As Bill and I continue our workamping adventures, one thing we have agreed upon is a trip back to South Jersey in between commitments in order to visit family and friends. Thus far, after six years of workamping, this has worked very well. We have the opportunity to see our children, our grandchildren, and various friends in the area. It also gives us the chance to take advantage of events that occur in what is known as the “shoulder season” at the shore. Fall has become a really popular time in South Jersey with lots of festivals, runs, and seasonal activities. Just take this weekend for example. Visitors to Cape May County can experience Victorian Weekend in Cape along with the Annual Lima Bean Festival. One could also go to the Ocean City Block Party or even a Seafood and Music Festival in Wildwood – and that’s just this weekend!
Up until this current year, we would come back and stay in our townhome and arrange for the motor home to be in storage for a month or so. It was great to be in our home, although unpacking and packing the RV was tedious and an organizational challenge! We have now decided to rent the townhome, after our accountant showed us how much we were paying to have our house sit empty ten months of the year. So now when we return to Cape May County we will stay in a resort in the motor home, and we will stay in a wonderful resort – Driftwood RV Resort and Campground! Driftwood RV Resort is conveniently located on Route 9 in Clermont, NJ. It offers RV sites along with camping cabins and two-bedroom cottages. There are also many seasonal guests, most of whom own park models. Guests have access to beaches in Sea Isle City, Stone Harbor and Avalon and restaurants abound, offering food of all tastes and preferences! Families also gravitate to the numerous boardwalk attractions in Wildwood and nearby Ocean City. And perhaps best of all, the resort is within walking distance to Marge’s Diner, Chocolate Face, and Slacktide Brewery! What more could you want?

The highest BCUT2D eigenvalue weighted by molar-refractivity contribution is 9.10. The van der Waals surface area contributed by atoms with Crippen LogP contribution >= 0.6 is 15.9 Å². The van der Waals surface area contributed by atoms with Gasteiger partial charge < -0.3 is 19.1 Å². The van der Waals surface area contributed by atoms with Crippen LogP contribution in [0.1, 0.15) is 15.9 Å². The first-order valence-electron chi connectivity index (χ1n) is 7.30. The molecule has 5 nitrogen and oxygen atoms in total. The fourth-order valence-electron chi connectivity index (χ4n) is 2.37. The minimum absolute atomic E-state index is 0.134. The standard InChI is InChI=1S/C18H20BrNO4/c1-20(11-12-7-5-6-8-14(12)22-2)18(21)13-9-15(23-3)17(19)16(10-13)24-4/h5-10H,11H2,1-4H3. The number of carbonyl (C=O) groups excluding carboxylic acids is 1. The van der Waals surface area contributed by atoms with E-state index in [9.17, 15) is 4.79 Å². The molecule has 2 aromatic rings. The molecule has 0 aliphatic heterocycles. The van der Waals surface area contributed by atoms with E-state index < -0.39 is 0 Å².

All of the personnel at Driftwood are wonderful, helpful, and very congenial. A former English student of mine, Jon Ekstrom, is the manager here at Driftwood RV Resort, and he has been amazing! I apologized if I ever gave him anything less than an “A” in class! In fact this year, our month visit is somewhat more complicated in that the motor home needed some major service! Unlike owning a home, where specialists come to the house for repairs, full-time RVers must often take their rig to a specialist, thus becoming temporarily homeless. Never fear, however, because Driftwood RV Resort also has cottages for rent so we simply moved into one of them until the motor home returns! RVers must learn how to go with the flow, with an extra pinch of flexibility thrown in!
Most of the workampers we have met during the last six years have been full-timers. They have sold their homes, most likely put personal objects in storage, and now live full-time in their RV’s. I must admit that up until recently I was not ready to take that step; I felt I had too many “things” to ever be able to live comfortably, even in our beautiful 40-foot motor home. As we continued workamping and returning home for a month in the fall and another month in the spring, we both continued to simplify our lives, donating more and more to charity, and really steramlining our existence. We reached the point where it was only natural to live full time in our motor home, which is exactly what we are doing. As one of my favorite writers, Henry David Thoreau, shared, “I make myself rich by making my wants few.” Bill and I discovered how easy it is to do with less and we feel richer for it! Do I still enjoy shopping – you bet I do! – but our philosophy now is, for every new item you purchase, you must get rid of (donate) an item in return. In fact, this past year during Lent, rather than give something up for 40 days, we donated an item each day during the Lenten season.
In as much as there are innumerable workamping jobs throughout the country, all with different guidelines and perks, workampers themselves have begun their journeys in various ways – some make an immediate and major life change, while others like Bill and me, transition into a completely new lifestyle. Regardless of how it occurs, there is a major force out there – individuals and couples living the RV dream as they travel the country and work for the greater good!